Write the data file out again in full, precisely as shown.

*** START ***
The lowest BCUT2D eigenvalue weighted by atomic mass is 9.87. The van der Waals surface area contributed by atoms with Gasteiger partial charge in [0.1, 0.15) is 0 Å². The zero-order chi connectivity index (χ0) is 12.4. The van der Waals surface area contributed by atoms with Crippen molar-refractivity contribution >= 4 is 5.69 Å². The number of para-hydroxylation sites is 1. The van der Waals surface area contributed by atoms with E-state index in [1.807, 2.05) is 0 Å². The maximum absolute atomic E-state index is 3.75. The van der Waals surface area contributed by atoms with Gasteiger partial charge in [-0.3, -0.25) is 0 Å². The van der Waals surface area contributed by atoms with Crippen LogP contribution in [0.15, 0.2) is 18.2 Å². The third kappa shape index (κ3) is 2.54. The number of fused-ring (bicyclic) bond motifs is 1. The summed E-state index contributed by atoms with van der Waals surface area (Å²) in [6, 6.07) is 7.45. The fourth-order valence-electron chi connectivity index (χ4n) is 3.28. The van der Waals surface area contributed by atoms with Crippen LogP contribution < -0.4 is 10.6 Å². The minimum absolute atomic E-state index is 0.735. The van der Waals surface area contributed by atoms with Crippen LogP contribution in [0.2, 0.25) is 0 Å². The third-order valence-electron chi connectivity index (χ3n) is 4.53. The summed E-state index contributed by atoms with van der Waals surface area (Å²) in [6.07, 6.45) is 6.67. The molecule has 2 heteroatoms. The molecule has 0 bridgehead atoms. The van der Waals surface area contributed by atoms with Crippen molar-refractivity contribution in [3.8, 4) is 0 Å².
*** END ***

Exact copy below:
The lowest BCUT2D eigenvalue weighted by atomic mass is 9.87. The van der Waals surface area contributed by atoms with Gasteiger partial charge in [0.1, 0.15) is 0 Å². The zero-order chi connectivity index (χ0) is 12.4. The van der Waals surface area contributed by atoms with Crippen molar-refractivity contribution >= 4 is 5.69 Å². The number of para-hydroxylation sites is 1. The van der Waals surface area contributed by atoms with E-state index in [1.807, 2.05) is 0 Å². The maximum absolute atomic E-state index is 3.75. The van der Waals surface area contributed by atoms with Gasteiger partial charge in [-0.3, -0.25) is 0 Å². The van der Waals surface area contributed by atoms with Crippen LogP contribution in [0.15, 0.2) is 18.2 Å². The third kappa shape index (κ3) is 2.54. The number of fused-ring (bicyclic) bond motifs is 1. The summed E-state index contributed by atoms with van der Waals surface area (Å²) in [6, 6.07) is 7.45. The fourth-order valence-electron chi connectivity index (χ4n) is 3.28. The van der Waals surface area contributed by atoms with Crippen LogP contribution < -0.4 is 10.6 Å². The minimum absolute atomic E-state index is 0.735. The van der Waals surface area contributed by atoms with Crippen LogP contribution in [0.2, 0.25) is 0 Å². The third-order valence-electron chi connectivity index (χ3n) is 4.53. The summed E-state index contributed by atoms with van der Waals surface area (Å²) in [6.07, 6.45) is 6.67. The molecule has 2 heteroatoms. The molecule has 0 bridgehead atoms. The van der Waals surface area contributed by atoms with Crippen molar-refractivity contribution in [3.8, 4) is 0 Å².